FXC Intelligence’s Daniel Webber spoke to Payoneer CEO Scott Galit about the company’s Q1 2021 earnings results and future plans.
Payoneer has released its first quarterly results after its merger with Betsy Cohen’s SPAC FTAC Olympus Acquisition Corp, providing an initial sense of how the company is doing compared to its growth projections for the next few years.
Set to launch its own ticker symbol in Q2, pending a few final hoops, Payoneer has been growing its already strong ecommerce play, with a deal with eBay that will see it help sellers in key marketplaces be paid, as well as an expansion of it partnership with Mastercard, providing virtual cards to small businesses.
With a strong and growing ecommerce market, how does Payoneer plan to build on its current position, and how is it leveraging networks within its customers to build on its offering?
FXC Intelligence CEO Daniel Webber has a detailed discussion with Payoneer CEO Scott Galit to find out more.
- Drivers of flows and revenue: domestic vs cross-border
- Take rate variations across cross-border, domestic and geographies
- Card issuing and the partnership with mastercard
- Developing Payoneer’s network effects
- Partnering with eBay
- Prospects for Q2 and 2022
Strength in Revenue: Domestic vs Cross-Border
Daniel Webber: Let’s start at the top. You’ve been seeing continually good top line volumes and revenue, particularly during quarter one. What’s been driving that?
The good news is pretty much everything is working in the business with the exception that we have called out, and tried to adjust for, which is travel. We continue to see strength across pretty much everything digital, doesn’t matter whether it’s social commerce, whether it’s services, whether it’s B2B, whether it’s ecommerce marketplaces and whether it’s wholesale off-market places.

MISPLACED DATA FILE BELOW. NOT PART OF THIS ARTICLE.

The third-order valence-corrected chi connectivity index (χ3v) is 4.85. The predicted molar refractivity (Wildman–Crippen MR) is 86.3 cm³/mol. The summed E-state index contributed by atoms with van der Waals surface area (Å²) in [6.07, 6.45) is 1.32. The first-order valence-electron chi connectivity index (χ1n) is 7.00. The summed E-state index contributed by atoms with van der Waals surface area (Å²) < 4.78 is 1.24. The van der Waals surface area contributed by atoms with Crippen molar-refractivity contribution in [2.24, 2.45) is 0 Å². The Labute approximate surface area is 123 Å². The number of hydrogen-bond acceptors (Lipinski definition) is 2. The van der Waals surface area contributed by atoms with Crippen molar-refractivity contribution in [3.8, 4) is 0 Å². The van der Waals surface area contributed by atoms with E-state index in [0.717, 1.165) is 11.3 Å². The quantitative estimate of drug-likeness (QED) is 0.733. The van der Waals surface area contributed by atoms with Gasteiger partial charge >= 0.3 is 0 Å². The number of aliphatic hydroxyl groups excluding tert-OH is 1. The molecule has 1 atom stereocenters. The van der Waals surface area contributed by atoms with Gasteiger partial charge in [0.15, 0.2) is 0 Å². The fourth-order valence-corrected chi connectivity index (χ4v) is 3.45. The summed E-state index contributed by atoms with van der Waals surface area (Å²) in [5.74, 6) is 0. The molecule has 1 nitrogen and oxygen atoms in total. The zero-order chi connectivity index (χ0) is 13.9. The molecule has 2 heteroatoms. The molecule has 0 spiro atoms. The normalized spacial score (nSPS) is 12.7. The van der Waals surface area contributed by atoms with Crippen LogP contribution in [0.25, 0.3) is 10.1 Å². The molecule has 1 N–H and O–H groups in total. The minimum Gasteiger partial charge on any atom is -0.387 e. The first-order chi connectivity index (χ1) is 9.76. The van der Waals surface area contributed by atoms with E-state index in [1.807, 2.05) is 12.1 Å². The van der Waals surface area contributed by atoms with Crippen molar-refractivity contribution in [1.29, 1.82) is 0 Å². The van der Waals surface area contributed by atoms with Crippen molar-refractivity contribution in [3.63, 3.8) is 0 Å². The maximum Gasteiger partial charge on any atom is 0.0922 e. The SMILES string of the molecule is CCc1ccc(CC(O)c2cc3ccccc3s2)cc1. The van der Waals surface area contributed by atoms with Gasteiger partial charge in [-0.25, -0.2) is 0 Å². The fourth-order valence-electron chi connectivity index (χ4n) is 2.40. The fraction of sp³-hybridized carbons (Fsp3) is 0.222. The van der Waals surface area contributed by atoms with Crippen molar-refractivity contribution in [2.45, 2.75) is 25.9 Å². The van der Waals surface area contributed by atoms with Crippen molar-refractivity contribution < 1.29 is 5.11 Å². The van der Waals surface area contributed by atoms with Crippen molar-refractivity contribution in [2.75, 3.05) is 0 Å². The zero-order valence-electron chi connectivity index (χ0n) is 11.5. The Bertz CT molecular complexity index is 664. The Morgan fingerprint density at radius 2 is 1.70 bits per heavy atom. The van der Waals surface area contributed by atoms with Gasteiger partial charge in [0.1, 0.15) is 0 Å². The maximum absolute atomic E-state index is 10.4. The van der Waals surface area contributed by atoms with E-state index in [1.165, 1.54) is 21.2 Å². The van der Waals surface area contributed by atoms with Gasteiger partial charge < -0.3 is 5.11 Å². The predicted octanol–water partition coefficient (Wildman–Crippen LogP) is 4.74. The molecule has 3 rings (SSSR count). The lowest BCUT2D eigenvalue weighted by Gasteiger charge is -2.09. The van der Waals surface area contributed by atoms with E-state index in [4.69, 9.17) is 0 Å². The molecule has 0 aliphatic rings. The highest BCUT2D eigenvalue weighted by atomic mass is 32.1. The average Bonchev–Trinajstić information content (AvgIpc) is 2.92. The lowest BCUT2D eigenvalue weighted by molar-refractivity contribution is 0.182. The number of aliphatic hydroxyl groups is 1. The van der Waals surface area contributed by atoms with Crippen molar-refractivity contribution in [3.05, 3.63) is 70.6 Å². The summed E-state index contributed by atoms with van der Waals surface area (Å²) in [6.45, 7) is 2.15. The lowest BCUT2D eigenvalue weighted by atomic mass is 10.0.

We’re continuing to see businesses all over the world, big and small, lean in all that much more on their digital strategies, think even more aggressively about where they have opportunities to grow and look for ways to get support to get there. So in general across the board, we’ve seen strength and it continues to carry through.
Daniel Webber: 2020 had some strong domestic processing growth too. Have you still seen some of that domestic strength going into 2021, or is the domestic side changing?
Something we talk about a fair amount with the analyst and investor community is the take rate, and actually it’s fairly misunderstood. One of the things that we saw in both ecommerce and in travel is that we had certain pockets of activity where domestic actually grew quite quickly.
With travel, not surprisingly cross-border international travel has dropped dramatically, but there are some places, and we’re actually expecting to see this in the US, for example, which we don’t have a lot of exposure to, but domestic travel in the US is accelerating significantly at this point.
Places like Australia, again, domestically we saw quite a bit of travel and we have a little bit more exposure to Australia travel than we do to the US. But places like Vietnam, which is all based on international tourists, really have been hurt dramatically.